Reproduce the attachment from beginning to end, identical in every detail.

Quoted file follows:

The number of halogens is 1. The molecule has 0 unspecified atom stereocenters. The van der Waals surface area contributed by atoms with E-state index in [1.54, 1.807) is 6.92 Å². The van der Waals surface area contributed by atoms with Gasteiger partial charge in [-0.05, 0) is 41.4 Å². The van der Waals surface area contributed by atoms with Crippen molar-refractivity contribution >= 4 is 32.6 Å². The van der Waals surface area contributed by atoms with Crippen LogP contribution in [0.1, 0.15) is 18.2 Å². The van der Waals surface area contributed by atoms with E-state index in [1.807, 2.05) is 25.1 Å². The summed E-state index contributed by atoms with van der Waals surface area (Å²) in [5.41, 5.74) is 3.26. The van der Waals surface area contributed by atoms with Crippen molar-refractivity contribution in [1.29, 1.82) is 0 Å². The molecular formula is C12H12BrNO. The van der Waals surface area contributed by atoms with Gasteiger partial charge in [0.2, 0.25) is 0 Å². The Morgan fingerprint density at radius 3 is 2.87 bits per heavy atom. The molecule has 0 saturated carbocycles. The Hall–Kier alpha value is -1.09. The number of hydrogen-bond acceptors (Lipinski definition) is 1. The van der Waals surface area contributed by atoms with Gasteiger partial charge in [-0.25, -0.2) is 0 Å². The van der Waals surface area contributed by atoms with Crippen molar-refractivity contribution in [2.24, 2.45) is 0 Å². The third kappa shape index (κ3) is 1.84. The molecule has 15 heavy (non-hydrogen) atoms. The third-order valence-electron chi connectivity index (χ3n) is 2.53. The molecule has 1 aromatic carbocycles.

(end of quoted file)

The number of halogens is 1. The molecule has 0 unspecified atom stereocenters. The van der Waals surface area contributed by atoms with E-state index in [1.54, 1.807) is 6.92 Å². The van der Waals surface area contributed by atoms with Gasteiger partial charge in [-0.05, 0) is 41.4 Å². The van der Waals surface area contributed by atoms with Crippen molar-refractivity contribution >= 4 is 32.6 Å². The van der Waals surface area contributed by atoms with Crippen LogP contribution in [0.1, 0.15) is 18.2 Å². The van der Waals surface area contributed by atoms with E-state index in [1.807, 2.05) is 25.1 Å². The summed E-state index contributed by atoms with van der Waals surface area (Å²) in [5.41, 5.74) is 3.26. The van der Waals surface area contributed by atoms with Crippen molar-refractivity contribution in [1.29, 1.82) is 0 Å². The molecular formula is C12H12BrNO. The van der Waals surface area contributed by atoms with Gasteiger partial charge in [0.2, 0.25) is 0 Å². The Morgan fingerprint density at radius 3 is 2.87 bits per heavy atom. The molecule has 0 saturated carbocycles. The Hall–Kier alpha value is -1.09. The number of hydrogen-bond acceptors (Lipinski definition) is 1. The van der Waals surface area contributed by atoms with Gasteiger partial charge in [-0.25, -0.2) is 0 Å². The van der Waals surface area contributed by atoms with Crippen molar-refractivity contribution in [2.24, 2.45) is 0 Å². The third kappa shape index (κ3) is 1.84. The molecule has 15 heavy (non-hydrogen) atoms. The third-order valence-electron chi connectivity index (χ3n) is 2.53. The molecule has 1 aromatic carbocycles.